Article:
For the second time in this festival of improbability we will call the San Francisco Giants 2014 postseason, the true difference between victory and whatever it is you get when you deserve to lose six different ways was the team’s first long reliever.
Yes, it was another Yusmeiro Petit day at the old ballpark, and for all the other ways that the Giants shook a 6-4 victory from a 4-1 loss to the St. Louis Cardinals, his performance was the least striking and most vital.
“Yeah, you really have to put this on him in a lot of ways,” Bochy said as he basked momentarily in his team’s 3-1 lead in the National League Championship Series. “We need the bullpen tonight because Vogey (starter Ryan Vogelsong) was struggling, and he went out and gave us enough time so that we could get the bullpen matchups we needed later.”
Petit’s performance was more subtle than his six innings of one-hit shutout ball between the fourth and sixth hours of Game 2 of the NLDS against Washington.
That was pushing an entire philharmonic orchestra, stage and all, up a muddy hill. This outing, innings four through six of a game he entered trailing 4-1, was half as long but just as vital, because it not only rendered just one hit, it stopped the Cardinals dead cold at a time when they were positioned to rage all night.
“I knew I had to be ready, but I always think that,” Petit said afterward, his Captain Ahab beard-bald head combo glistening in the overhead light. “I’m the long man, and I have to be ready. I throw every other day on the side, and I expect to go in at any time.”
In fact, he must have suspected something was up in the second inning, when St. Louis’ standout player this series, second baseman Kolten Wong, doubled and then scored on local icon A.J. Pierzynski’s ensuing single up the spine of the diamond. That made it 2-1 St. Louis, and Vogelsong, who had already muscled through a 22-pitch first inning, was embarking on a 22-pitch second.
In fact, Petit might have come in in the third after Wong homered to make it 4-1, but Bochy coaxed one last out from the battered starter, a fly ball to right by Pierzynski so that he could start the bottom of the third with a pinch-hitter, Joaquin Arias, in Vogelsong’s spot.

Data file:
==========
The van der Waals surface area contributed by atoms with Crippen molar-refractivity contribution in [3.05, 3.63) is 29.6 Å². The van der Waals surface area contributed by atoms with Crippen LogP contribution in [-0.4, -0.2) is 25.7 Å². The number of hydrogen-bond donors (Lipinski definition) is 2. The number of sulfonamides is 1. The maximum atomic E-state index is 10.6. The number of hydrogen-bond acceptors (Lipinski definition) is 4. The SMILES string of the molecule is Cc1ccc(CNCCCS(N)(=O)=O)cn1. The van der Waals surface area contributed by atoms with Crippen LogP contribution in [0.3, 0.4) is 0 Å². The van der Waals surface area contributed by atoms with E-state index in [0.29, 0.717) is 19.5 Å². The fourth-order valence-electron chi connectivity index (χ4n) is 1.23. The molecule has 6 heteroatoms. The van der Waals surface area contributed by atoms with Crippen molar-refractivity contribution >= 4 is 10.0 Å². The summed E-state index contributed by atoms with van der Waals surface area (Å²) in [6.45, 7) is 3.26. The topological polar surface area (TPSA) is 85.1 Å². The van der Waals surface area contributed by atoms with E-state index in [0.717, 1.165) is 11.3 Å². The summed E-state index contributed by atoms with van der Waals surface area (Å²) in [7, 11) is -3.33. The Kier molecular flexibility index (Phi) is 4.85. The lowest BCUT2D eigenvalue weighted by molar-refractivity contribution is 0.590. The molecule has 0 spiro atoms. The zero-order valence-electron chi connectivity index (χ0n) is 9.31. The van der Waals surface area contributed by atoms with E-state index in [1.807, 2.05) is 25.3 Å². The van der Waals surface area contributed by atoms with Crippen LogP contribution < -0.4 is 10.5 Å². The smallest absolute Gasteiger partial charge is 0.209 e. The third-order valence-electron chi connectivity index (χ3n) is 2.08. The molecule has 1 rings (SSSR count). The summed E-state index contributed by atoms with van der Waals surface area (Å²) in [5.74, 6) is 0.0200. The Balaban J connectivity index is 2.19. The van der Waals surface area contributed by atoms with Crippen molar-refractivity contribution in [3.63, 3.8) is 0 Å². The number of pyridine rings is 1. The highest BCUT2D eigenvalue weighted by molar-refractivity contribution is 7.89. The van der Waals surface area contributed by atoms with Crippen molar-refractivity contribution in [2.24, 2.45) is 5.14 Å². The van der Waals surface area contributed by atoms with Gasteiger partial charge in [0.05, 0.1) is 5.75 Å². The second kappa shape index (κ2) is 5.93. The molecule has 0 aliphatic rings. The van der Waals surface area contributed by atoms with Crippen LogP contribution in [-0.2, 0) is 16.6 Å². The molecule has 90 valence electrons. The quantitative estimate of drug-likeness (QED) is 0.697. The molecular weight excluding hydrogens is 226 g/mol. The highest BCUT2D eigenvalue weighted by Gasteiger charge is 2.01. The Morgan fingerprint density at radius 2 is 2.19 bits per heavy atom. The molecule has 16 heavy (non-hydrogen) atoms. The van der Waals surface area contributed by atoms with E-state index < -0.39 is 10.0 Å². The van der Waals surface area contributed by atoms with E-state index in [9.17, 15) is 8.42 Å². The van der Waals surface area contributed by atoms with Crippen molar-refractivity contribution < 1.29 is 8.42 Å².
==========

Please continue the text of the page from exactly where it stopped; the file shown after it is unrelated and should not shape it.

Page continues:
That worked delightfully, as Arias roped a 3-1 fastball off Cardinal starter Shelby Miller and eventually scored on catcher Buster Posey’s second of three RBI. The Giants scored twice to get back in the game at 4-3, and Petit began the task of stomping the Cardinals flat.
He struck out Randall Grichuk and then Miller himself, a choice by St. Louis manager Mike Matheny that caused some folks to merge their eyebrows in consternation, and Petit finally finished the hat trick with Matt Carpenter.
It was the end of St. Louis’ meaningful offensive contributions, as they got only one runner into scoring position the rest of the night while the Giants binged on more no-hit high-sugar runs in the sixth -– your standard walk-single-bunt-groundout-groundout-single three-run inning, and Petit left, his job more than merely done.
Those three innings allowed Bochy to hurl waves of specialists at the Cardinals in the final three innings -– Jeremy Affeldt, Jean Machi, Javier Lopez, Sergio Romo and finally Santiago Casilla -- to do what Petit had done by himself.
Now comes the fun part, though...
Petit said he could pitch again in Thursday’s potential series-clincher, which may or may not be a lie. Pitchers never admit to being tired in October, even if their arms can make ice water boil. Romo has pitched in every game; Affeldt, Casilla and Lopez in three of the four. This is a lot of concentrated work in high-stress situations, and Bochy knows it. He knows Petit gave him an evening he needed so that he could use the other four (plus Machi) as he normally would, but he needs Madison Bumgarner to carry the heavy end of the tractor Thursday.
“I know they’re running on fumes, but they’re gamers,” Bochy said. “But tomorrow might be a day for Timmy (Lincecum) and Hunter (Strickland), too. You never know.”
No, you never do, except for one thing. The Giants are now 7-2 in the postseason, angling for a crack at the Kansas City Royals, who are 8-0 and force far more mistakes than they make themselves, unlike the Cardinals. And the Giants are running out of ways to make people laugh in bewilderment at their opportunism and fortune.
Thus, Yusmeiro Petit became the centerpiece for a second time. Both times, his work helped the Giants take a two-game lead in a series, and he is becoming the undersung but hugely important sidebar in a story of scavengers who keep ending up in the finest restaurants eating their fill while their opponents sit waiting at their table wondering why the waiter never comes.